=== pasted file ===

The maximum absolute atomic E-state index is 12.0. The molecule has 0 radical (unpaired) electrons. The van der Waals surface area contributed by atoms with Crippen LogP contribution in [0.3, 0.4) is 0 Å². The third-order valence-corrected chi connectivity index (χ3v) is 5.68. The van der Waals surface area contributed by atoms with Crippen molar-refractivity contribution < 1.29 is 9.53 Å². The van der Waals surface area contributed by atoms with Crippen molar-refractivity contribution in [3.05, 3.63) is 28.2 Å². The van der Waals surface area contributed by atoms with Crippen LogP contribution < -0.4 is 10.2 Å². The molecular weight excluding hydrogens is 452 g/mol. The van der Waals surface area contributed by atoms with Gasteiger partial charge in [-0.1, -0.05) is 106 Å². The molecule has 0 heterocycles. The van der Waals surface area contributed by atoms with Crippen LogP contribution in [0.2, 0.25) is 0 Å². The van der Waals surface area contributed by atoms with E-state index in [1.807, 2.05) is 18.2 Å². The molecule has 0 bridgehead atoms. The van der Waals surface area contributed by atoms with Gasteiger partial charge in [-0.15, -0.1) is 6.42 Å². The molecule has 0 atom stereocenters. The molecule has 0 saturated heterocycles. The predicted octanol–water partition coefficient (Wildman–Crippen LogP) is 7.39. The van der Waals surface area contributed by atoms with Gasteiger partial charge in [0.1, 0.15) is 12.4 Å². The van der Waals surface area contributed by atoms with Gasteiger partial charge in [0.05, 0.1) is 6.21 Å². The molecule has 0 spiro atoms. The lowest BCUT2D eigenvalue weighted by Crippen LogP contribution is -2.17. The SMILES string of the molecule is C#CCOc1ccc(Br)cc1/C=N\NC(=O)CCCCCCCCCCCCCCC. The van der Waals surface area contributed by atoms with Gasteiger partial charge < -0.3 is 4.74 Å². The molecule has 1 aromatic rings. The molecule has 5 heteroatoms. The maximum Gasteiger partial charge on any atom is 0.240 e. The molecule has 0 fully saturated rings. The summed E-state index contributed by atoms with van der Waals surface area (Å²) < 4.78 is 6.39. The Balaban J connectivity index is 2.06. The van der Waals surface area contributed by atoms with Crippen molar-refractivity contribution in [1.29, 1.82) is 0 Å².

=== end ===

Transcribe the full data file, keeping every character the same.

The maximum absolute atomic E-state index is 12.0. The molecule has 0 radical (unpaired) electrons. The van der Waals surface area contributed by atoms with Crippen LogP contribution in [0.3, 0.4) is 0 Å². The third-order valence-corrected chi connectivity index (χ3v) is 5.68. The van der Waals surface area contributed by atoms with Crippen molar-refractivity contribution < 1.29 is 9.53 Å². The van der Waals surface area contributed by atoms with Crippen molar-refractivity contribution in [3.05, 3.63) is 28.2 Å². The van der Waals surface area contributed by atoms with Crippen LogP contribution < -0.4 is 10.2 Å². The molecular weight excluding hydrogens is 452 g/mol. The van der Waals surface area contributed by atoms with Gasteiger partial charge in [-0.1, -0.05) is 106 Å². The molecule has 0 heterocycles. The van der Waals surface area contributed by atoms with Crippen LogP contribution in [0.2, 0.25) is 0 Å². The van der Waals surface area contributed by atoms with E-state index in [1.807, 2.05) is 18.2 Å². The molecule has 0 bridgehead atoms. The van der Waals surface area contributed by atoms with Gasteiger partial charge in [-0.15, -0.1) is 6.42 Å². The molecule has 0 atom stereocenters. The molecule has 0 saturated heterocycles. The predicted octanol–water partition coefficient (Wildman–Crippen LogP) is 7.39. The van der Waals surface area contributed by atoms with Gasteiger partial charge in [0.1, 0.15) is 12.4 Å². The van der Waals surface area contributed by atoms with Gasteiger partial charge in [0.05, 0.1) is 6.21 Å². The molecule has 0 spiro atoms. The lowest BCUT2D eigenvalue weighted by Crippen LogP contribution is -2.17. The SMILES string of the molecule is C#CCOc1ccc(Br)cc1/C=N\NC(=O)CCCCCCCCCCCCCCC. The van der Waals surface area contributed by atoms with Gasteiger partial charge < -0.3 is 4.74 Å². The molecule has 1 aromatic rings. The molecule has 5 heteroatoms. The maximum Gasteiger partial charge on any atom is 0.240 e. The molecule has 0 fully saturated rings. The summed E-state index contributed by atoms with van der Waals surface area (Å²) < 4.78 is 6.39. The Balaban J connectivity index is 2.06. The van der Waals surface area contributed by atoms with Crippen molar-refractivity contribution in [1.29, 1.82) is 0 Å².